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Hey painters, can't wait till Matt pumps out some pin striping tutorials but till then, I would like to see some discussion on brush painting.

I have brushed a few simple things like eyes before but I want to start doing more! I want to paint teeth, claws and line work.

So what is the best tips for paint and brushes when working with vinyl? Also interested in "traditional" toy painting methods regarding brush work :)



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Hi. I purchased some Monster Kolor paints at Kidrobot here in New York. I am beginning to work with toys. I sprayed the background but want to create details with brushes. Been playing around with some small ones. The thing is that the paint dries very fast when I open the container, so I can only paint one small detail at the time. I am not sure if the paints are more for airbrush (which I am not sure I can use in a New York size apartment) but I was wondering if I should use a thinner to work with them. If so, what should I use? Any other advise?

Thanks.

Hi Rubio ,
Yes, you can use the thinner provided to palette into the paint. Example: dip brush into paint then palette it out onto a piece of card stock. Then dip your brush into the thinner and pallete into the paint. The apply to the toy. The paint is designed to dry fast. We have many painters working with it with great results. You came to the right place , we're all here to help you ;).

Thanks Matt. That really helped I am making progress.  I want to know if there's someone in the New York City area who has a studio or a place where I can get some lessons, improve what I am doing. I'd love to go and do some work so I can take my paint to the next level.  Anyone?  Let's talk please.

Man, I gotta get me some of those squirrel brushes D-Pres uses. Look pretty fun to use. And I can tell everyone I paint with squirrel hair, so you know my work is balling!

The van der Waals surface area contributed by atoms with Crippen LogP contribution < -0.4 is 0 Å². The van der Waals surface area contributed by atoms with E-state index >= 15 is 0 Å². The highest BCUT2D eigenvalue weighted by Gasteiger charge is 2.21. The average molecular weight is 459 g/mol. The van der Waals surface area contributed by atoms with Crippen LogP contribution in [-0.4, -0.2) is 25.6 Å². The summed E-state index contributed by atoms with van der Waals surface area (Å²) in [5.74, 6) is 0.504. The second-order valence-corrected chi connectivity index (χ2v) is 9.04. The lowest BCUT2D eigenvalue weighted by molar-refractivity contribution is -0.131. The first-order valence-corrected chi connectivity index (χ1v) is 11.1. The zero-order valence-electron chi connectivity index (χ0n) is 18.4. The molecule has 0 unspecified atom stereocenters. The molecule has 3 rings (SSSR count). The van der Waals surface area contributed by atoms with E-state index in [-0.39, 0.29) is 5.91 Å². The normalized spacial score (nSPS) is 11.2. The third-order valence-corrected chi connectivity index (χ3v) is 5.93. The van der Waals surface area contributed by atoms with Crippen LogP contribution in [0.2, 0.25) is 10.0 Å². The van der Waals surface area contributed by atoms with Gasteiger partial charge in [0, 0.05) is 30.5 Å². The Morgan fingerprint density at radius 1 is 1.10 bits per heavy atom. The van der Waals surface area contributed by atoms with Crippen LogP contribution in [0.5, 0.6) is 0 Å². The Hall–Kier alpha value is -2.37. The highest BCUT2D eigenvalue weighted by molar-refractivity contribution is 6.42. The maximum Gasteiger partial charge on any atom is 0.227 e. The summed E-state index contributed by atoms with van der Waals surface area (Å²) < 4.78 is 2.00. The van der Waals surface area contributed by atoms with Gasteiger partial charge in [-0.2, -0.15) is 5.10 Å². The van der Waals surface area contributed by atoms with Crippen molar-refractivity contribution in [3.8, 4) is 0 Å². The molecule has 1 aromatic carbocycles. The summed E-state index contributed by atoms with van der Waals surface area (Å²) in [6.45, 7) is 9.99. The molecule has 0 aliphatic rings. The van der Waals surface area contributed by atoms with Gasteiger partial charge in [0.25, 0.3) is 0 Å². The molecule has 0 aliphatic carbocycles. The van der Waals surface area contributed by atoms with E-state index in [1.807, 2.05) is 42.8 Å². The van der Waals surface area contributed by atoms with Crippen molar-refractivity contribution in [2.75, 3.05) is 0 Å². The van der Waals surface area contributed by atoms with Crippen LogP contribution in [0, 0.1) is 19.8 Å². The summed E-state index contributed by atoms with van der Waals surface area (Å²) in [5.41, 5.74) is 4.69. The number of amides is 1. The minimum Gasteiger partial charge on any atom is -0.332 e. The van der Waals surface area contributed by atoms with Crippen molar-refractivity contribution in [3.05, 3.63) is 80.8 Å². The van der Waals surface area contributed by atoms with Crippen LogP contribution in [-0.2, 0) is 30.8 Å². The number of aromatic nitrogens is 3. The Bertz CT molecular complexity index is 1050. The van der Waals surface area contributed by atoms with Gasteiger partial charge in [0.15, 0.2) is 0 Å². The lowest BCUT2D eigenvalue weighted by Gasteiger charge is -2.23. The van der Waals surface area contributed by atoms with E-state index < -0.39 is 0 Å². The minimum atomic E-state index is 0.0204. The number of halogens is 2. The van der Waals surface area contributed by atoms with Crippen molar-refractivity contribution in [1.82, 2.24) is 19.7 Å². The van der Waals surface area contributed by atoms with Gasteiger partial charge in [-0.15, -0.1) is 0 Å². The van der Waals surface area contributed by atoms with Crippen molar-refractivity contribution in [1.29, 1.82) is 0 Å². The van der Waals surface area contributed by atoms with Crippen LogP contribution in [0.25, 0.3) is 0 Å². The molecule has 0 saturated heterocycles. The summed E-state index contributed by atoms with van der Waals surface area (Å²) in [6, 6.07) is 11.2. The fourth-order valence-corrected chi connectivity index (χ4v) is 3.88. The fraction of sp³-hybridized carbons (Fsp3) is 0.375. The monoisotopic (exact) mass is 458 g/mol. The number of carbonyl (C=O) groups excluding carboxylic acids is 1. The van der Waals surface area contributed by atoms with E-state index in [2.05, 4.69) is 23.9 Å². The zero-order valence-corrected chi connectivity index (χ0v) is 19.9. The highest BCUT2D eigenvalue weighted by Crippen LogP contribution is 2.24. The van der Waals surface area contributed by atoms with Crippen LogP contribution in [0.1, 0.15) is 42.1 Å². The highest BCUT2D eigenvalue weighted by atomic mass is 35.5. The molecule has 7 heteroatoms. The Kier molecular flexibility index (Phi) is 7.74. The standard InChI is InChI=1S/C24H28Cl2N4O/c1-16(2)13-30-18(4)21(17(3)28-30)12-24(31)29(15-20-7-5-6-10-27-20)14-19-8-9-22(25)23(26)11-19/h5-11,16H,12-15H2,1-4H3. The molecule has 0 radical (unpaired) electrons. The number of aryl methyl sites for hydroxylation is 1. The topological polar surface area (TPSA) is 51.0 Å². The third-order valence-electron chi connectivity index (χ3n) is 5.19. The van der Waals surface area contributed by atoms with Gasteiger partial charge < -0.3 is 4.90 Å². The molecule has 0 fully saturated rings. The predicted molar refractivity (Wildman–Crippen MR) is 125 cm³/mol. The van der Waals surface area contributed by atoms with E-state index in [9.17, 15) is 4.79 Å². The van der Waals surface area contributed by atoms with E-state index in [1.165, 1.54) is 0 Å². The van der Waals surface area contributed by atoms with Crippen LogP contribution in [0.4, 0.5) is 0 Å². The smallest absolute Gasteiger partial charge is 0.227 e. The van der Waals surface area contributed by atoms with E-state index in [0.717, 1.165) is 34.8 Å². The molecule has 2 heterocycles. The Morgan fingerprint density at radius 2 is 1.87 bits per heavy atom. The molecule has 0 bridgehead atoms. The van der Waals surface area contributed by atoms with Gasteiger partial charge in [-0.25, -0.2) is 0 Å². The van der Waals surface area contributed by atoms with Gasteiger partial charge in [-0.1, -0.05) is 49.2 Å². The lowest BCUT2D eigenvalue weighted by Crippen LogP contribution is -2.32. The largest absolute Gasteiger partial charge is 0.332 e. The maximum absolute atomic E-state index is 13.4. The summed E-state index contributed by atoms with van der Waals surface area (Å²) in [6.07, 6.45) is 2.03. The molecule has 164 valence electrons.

With oil paint I just wipe all the paint out of them, rinse them in a jar of thinner, and use Murphy's Oil Soap to literally wash them with water. It's a real soap, not a surfactant, (detergent) so it's full of oil. It's cheap - and if you crud up the brushes you can stand them up in the stuff, full strength for a few days and they'll clean like new. Non toxic too. And it comes from most supermarkets.

The big tip being- cruddy brushes. icky paint build up will happen sometimes, this takes that out of expensive brushes. Once they air dry back into solvents they go, just fine! When I'm doing a lot of easel painting they need a soap soak about every year, partially for cleaning, but the oils condition real bristles. They come out like new.

What's that brush oil? Mink or emu or some such? Can't be a vegetable oil as they dry. 

Dead Presidents said:

I always keep my brushes oiled with "brush oil" Everything I use is solvent based for brushing so this oil keeps the brush like new in between uses.

 

Hi Lizzie,

 Thank you for explaining the brush soap. I have wondered about that stuff for some time.

 The brush oil that I have pictured is a type of "Lard Oil" I come from pinstriping & hand lettering background. It works pretty much like this.

 Clean out your brush with lacquer thinner. Then dunk your clean brush into the oil and squeeze out the majority of the oil.Store brush laying down with the bristles shaped the way they are made to.

I'll post a picture up of some of my brushes laying oiled up.

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